They had visited Leeton where I lived because Mr Furútan had been instructed by the Guardian to meet with every Bahá'í in Australia, which was physically possible then, as the numbers were so small. It was planned that most of the Bahá'ís would attend summer school that year (the end of 1953) and the visitors would travel widely to meet up with those who would not be at summer school. There were two young Bahá'ís pioneering in Leeton at that time, Noel and Margaret Bluett, from whom I had borrowed some books that had aroused a keen interested in the new concepts of religion that the Faith offered, and when I learned that the two Bahá'í visitors were coming to meet with them, I too was eagerly looking forward to seeing them. They asked if I would pick them up from the airport and later drive them on to Wagga, which I was very happy to do and, when I met Mr Faizi (he had much more impact because he spoke English and everything Mr Furútan said, we received through Mr Faizi's translation), I was determined to attend that summer school. From this meeting onwards, my life changed completely; I felt that if this religion could produce a human being like Mr Faizi, it really had something – and it was something I dearly wanted.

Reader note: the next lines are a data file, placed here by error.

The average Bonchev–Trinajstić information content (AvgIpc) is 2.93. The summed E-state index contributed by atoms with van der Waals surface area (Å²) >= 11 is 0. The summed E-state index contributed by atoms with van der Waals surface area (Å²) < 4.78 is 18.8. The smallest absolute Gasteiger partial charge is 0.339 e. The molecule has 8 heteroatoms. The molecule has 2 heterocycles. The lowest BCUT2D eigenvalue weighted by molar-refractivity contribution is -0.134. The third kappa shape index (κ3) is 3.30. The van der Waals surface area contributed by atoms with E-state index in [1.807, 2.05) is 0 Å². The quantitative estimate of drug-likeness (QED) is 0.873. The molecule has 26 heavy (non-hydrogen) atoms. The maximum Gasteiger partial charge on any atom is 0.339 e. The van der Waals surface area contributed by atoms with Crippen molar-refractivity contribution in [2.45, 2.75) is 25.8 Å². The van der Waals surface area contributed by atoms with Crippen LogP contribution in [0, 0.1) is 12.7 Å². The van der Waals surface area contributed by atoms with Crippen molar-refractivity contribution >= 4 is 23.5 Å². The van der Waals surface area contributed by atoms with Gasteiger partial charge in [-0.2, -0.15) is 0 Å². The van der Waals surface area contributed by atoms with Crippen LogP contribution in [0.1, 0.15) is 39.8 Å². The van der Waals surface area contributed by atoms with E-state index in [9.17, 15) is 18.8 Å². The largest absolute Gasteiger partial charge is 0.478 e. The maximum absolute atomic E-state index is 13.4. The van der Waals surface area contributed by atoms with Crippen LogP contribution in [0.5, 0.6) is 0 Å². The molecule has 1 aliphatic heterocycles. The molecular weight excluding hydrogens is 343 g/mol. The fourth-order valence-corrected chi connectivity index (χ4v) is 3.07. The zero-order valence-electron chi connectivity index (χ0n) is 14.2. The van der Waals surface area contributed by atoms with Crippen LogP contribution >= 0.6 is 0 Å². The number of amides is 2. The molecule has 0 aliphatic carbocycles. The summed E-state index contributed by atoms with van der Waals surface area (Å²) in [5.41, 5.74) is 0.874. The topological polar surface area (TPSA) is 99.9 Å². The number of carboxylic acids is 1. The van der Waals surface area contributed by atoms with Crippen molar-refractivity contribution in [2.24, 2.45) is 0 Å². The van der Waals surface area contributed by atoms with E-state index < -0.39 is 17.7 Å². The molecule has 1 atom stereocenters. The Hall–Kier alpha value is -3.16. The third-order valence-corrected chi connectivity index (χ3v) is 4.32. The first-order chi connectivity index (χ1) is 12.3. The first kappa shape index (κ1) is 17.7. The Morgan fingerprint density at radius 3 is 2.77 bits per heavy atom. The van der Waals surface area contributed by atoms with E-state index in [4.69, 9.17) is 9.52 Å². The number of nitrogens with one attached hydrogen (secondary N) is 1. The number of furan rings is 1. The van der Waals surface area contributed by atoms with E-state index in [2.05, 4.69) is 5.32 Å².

So faced with the totally unexpected opportunity of meeting Mr Faizi again, I was really excited. That evening the Guardian was advised of the change of route and he approved – but said that conditions in Bahrain were also not too favourable for the friends, and I should keep my visit there short. When I later arrived in Bahrain and found Mr Faizi, the first thing he asked me was whether the Guardian had given any instructions about the visit. I told him, and he immediately – and firmly – said "Five days will be okay – no more" So five days it was, but that is a story for another day.
On my final evening in Haifa, the Guardian said to me: "You have experienced one pilgrimage in Haifa; you will now experience another pilgrimage with Mr Faizi in Bahrain Island." I felt that expressed the deep love and admiration he had for Mr Faizi. He called Mr Faizi the "Conqueror of Arabia" even though he had never been in Arabia, not on the mainland. But when I went to Bahrain I understood more fully what it meant – it was Mr Faizi who had prepared and sent many of the early pioneers into Arabia, one of the most difficult places in the world to be teaching the Faith.